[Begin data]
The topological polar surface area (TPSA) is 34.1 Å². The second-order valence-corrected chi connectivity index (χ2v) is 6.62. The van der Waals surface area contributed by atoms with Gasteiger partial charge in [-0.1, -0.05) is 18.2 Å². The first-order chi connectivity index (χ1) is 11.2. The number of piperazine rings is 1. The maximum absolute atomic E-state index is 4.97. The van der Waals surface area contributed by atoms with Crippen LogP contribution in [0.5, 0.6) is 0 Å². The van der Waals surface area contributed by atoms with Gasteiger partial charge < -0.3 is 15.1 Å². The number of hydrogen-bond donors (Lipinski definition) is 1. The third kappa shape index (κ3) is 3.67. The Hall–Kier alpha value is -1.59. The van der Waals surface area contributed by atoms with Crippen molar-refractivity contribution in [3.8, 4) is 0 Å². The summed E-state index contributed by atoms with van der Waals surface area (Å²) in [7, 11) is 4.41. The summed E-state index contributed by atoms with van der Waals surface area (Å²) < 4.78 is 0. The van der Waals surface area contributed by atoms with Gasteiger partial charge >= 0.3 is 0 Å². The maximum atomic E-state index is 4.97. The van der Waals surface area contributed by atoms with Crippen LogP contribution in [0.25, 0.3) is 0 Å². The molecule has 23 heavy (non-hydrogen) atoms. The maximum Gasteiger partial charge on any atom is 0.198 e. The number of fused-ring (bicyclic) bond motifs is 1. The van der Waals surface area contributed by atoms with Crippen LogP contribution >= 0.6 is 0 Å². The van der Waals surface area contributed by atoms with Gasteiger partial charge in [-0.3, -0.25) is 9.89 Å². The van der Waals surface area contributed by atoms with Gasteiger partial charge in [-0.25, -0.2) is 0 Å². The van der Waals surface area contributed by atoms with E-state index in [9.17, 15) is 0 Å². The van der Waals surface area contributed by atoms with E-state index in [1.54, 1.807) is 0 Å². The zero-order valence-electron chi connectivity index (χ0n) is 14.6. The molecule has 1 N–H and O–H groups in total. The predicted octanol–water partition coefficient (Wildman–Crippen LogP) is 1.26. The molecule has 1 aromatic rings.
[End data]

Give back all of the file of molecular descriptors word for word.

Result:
The topological polar surface area (TPSA) is 34.1 Å². The second-order valence-corrected chi connectivity index (χ2v) is 6.62. The van der Waals surface area contributed by atoms with Gasteiger partial charge in [-0.1, -0.05) is 18.2 Å². The first-order chi connectivity index (χ1) is 11.2. The number of piperazine rings is 1. The maximum absolute atomic E-state index is 4.97. The van der Waals surface area contributed by atoms with Crippen LogP contribution in [0.5, 0.6) is 0 Å². The van der Waals surface area contributed by atoms with Gasteiger partial charge < -0.3 is 15.1 Å². The number of hydrogen-bond donors (Lipinski definition) is 1. The third kappa shape index (κ3) is 3.67. The Hall–Kier alpha value is -1.59. The van der Waals surface area contributed by atoms with Crippen molar-refractivity contribution in [3.8, 4) is 0 Å². The summed E-state index contributed by atoms with van der Waals surface area (Å²) in [7, 11) is 4.41. The summed E-state index contributed by atoms with van der Waals surface area (Å²) < 4.78 is 0. The van der Waals surface area contributed by atoms with Gasteiger partial charge >= 0.3 is 0 Å². The maximum atomic E-state index is 4.97. The van der Waals surface area contributed by atoms with Crippen LogP contribution in [0.25, 0.3) is 0 Å². The molecule has 23 heavy (non-hydrogen) atoms. The maximum Gasteiger partial charge on any atom is 0.198 e. The number of fused-ring (bicyclic) bond motifs is 1. The van der Waals surface area contributed by atoms with Crippen LogP contribution >= 0.6 is 0 Å². The van der Waals surface area contributed by atoms with Gasteiger partial charge in [-0.3, -0.25) is 9.89 Å². The van der Waals surface area contributed by atoms with Gasteiger partial charge in [-0.25, -0.2) is 0 Å². The van der Waals surface area contributed by atoms with E-state index in [9.17, 15) is 0 Å². The van der Waals surface area contributed by atoms with E-state index in [1.54, 1.807) is 0 Å². The zero-order valence-electron chi connectivity index (χ0n) is 14.6. The molecule has 1 N–H and O–H groups in total. The predicted octanol–water partition coefficient (Wildman–Crippen LogP) is 1.26. The molecule has 1 aromatic rings.